While developing websites – throughout the pre and post .com bubble era − I’ve seen the good, the bad and the ugly. What was once good became bad, and what was once bad became downright ugly. Web design and programming best practices are forever changing. What was standard practice just 5 years ago no longer matters as much, if at all. Here are three examples.
In the early days of the Internet, you were ahead of the times if you had crazy things like images on your website. Most sites were just endless paragraphs with blue-underlined links on them.
The average user’s monitor was very basic in the number of colors it could display – the limit being 256. But then, 40 specific colors were reserved for the computer’s use, so the established number of colors that were considered “web-safe” was dropped to 216, which became the web standard.
As time progressed and monitors were able to display MILLIONS of colors, the web-safe mantra remained in the mind of many web developers. The 216 web-safe color pallet design mindset was so strong that even today some designers feel the need to ask about this and continue to design around it. To which I simply answer, “Don’t worry about it. If you can get a hex color out of it, you can use it on the web.”
You know the sites … fully-immersive, multimedia-rich, experiential sites with a lot of animation effects and audio in them. Very cool stuff when it was at the height of its popularity. But again, time moves on. Site visitors became less interested in the showmanship of websites and simply wanted to get the information they were looking for. Flash sites just weren’t accomplishing this task. Plus, patience became something that website visitors didn’t have as much of anymore, so waiting for a massive site to load turned people away.
Flash still has its uses, though. Small site elements, a non-essential animation here and there; it can add nice touches. Basing an entire site on it, however, should be avoided at all costs. Oh, and if you haven’t heard, Flash doesn’t work on most mobile devices. Mobile device usage has been on the rise and this trend shows no signs of slowing down.
Designing for “Above the Fold”
I’m somewhat torn on this one. The concept of “above the fold” goes back to the days of newspapers … where you’d want your most important stories and content above the fold of the newspaper, because this is where the content received the most visibility. Makes perfect sense – right?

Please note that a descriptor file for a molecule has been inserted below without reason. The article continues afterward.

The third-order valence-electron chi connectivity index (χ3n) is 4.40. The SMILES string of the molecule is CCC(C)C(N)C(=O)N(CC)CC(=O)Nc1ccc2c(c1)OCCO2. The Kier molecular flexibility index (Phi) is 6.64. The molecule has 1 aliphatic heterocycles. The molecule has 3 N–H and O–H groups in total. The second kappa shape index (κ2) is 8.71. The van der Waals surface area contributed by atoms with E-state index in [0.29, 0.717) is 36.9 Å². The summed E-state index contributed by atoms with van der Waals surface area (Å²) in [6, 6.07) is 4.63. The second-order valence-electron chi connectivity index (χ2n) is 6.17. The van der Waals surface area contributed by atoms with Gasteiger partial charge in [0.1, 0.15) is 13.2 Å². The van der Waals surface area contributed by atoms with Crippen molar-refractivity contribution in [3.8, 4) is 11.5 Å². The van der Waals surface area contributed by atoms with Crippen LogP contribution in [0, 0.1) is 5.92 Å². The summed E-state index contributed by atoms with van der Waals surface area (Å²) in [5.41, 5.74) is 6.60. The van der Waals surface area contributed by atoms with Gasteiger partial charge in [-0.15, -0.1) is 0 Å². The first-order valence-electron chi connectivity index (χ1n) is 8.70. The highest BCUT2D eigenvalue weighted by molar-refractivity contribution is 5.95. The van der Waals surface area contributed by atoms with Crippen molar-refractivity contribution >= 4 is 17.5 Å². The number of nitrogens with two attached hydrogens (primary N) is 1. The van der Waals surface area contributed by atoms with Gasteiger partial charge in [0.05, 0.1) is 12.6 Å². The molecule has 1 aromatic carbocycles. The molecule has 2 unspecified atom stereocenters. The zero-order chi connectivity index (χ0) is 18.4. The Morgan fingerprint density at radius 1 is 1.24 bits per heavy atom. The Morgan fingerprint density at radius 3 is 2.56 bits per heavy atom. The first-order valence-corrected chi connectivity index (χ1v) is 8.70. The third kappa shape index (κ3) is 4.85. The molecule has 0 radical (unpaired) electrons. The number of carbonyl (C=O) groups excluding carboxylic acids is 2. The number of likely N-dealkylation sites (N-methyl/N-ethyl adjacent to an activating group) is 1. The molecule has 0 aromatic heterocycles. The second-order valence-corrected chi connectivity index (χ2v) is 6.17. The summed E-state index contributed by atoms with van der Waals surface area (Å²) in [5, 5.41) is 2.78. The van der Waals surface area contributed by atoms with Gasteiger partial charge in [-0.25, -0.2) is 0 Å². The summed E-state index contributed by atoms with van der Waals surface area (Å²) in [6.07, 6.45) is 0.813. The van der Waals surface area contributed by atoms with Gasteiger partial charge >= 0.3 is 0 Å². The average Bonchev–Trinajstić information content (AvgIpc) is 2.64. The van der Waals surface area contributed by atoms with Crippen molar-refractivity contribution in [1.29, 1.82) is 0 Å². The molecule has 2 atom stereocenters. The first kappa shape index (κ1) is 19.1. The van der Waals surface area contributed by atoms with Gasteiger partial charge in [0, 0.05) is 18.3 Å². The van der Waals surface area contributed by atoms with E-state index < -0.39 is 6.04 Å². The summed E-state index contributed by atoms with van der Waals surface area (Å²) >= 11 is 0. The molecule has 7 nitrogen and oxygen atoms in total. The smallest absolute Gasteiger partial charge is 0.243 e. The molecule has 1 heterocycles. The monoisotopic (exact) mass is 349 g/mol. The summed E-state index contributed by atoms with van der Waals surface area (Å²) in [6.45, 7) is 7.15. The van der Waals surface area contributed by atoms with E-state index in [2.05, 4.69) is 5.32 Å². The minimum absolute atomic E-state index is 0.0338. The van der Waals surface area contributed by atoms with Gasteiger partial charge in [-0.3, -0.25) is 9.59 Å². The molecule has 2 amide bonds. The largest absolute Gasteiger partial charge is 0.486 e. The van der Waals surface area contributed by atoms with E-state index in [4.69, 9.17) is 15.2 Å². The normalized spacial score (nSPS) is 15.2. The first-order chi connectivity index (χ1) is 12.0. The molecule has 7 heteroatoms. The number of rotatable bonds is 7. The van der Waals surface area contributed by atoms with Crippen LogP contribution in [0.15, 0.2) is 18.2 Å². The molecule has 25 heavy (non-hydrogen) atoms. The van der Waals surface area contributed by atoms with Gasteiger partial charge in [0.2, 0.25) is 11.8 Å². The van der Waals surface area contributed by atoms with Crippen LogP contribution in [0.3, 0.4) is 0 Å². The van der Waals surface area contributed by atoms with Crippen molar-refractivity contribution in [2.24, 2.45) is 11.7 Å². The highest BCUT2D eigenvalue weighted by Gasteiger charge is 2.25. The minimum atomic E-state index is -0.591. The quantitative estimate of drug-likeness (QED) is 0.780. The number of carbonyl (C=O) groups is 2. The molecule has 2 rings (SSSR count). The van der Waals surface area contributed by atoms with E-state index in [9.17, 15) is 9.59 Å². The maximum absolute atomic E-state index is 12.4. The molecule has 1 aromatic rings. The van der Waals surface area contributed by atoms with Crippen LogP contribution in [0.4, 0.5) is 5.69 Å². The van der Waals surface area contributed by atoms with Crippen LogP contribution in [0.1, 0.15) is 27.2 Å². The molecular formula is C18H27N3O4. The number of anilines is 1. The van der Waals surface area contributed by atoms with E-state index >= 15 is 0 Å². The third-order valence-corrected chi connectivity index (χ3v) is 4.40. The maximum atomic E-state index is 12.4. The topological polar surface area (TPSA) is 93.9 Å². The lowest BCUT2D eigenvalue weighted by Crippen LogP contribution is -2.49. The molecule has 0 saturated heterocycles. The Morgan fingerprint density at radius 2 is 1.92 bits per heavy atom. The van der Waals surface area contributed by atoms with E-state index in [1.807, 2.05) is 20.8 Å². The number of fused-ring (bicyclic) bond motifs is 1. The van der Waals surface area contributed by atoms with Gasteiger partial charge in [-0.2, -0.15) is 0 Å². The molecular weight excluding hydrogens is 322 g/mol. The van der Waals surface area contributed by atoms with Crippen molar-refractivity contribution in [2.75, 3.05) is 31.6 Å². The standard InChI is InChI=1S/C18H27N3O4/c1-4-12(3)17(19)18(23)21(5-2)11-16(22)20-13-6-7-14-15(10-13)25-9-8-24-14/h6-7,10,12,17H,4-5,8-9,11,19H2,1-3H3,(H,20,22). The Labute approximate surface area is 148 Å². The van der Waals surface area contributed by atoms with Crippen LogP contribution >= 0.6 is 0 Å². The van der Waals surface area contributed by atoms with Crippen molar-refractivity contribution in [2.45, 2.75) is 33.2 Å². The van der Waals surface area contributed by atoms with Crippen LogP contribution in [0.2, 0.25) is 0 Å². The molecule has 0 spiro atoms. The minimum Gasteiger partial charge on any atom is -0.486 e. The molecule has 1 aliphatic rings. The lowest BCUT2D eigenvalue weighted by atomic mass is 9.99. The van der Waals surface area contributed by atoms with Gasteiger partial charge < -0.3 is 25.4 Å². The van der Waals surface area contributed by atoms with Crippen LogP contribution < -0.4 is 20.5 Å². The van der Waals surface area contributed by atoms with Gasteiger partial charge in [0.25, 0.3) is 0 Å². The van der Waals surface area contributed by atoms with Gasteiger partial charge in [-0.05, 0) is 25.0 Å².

After the Internet was invented, and websites began to be created with design in mind, this concept was modified to mean keeping your most important stories and content visible on the screen before a user had to scroll. Again, this makes perfect sense. This was also during the time that just about everyone had the same 14 -inch bulky monitors. Monitors which, at best, had a resolution of 800×600. Folks with big, fancy monitors could view sites at a whopping 1024×768 resolution. It was super easy to design for that. Now, we even have tools to show you exactly where the “fold” is for your site, as well as a breakdown by percentage of people using various screen sizes.
But wait, this is based on desktop usage. What about all of the varying tablet and phone sizes? How can you possibly design for that? You can’t, plain and simple. There is no magical line that will work for every possible user interaction.
Through user-centric design, you can make sure that visitors are presented with your content and message in an easy and manageable way. There aren’t many sites out there anymore that don’t require a visitor to scroll to get to something. Plus, users pretty much know that a web page is scrollable.
Do you want to put your most vital content at the very bottom-right of your site? Of course not. However, there is a lot of potential screen real estate to be considered. Making the most of all areas of your site will keep your visitors engaged.
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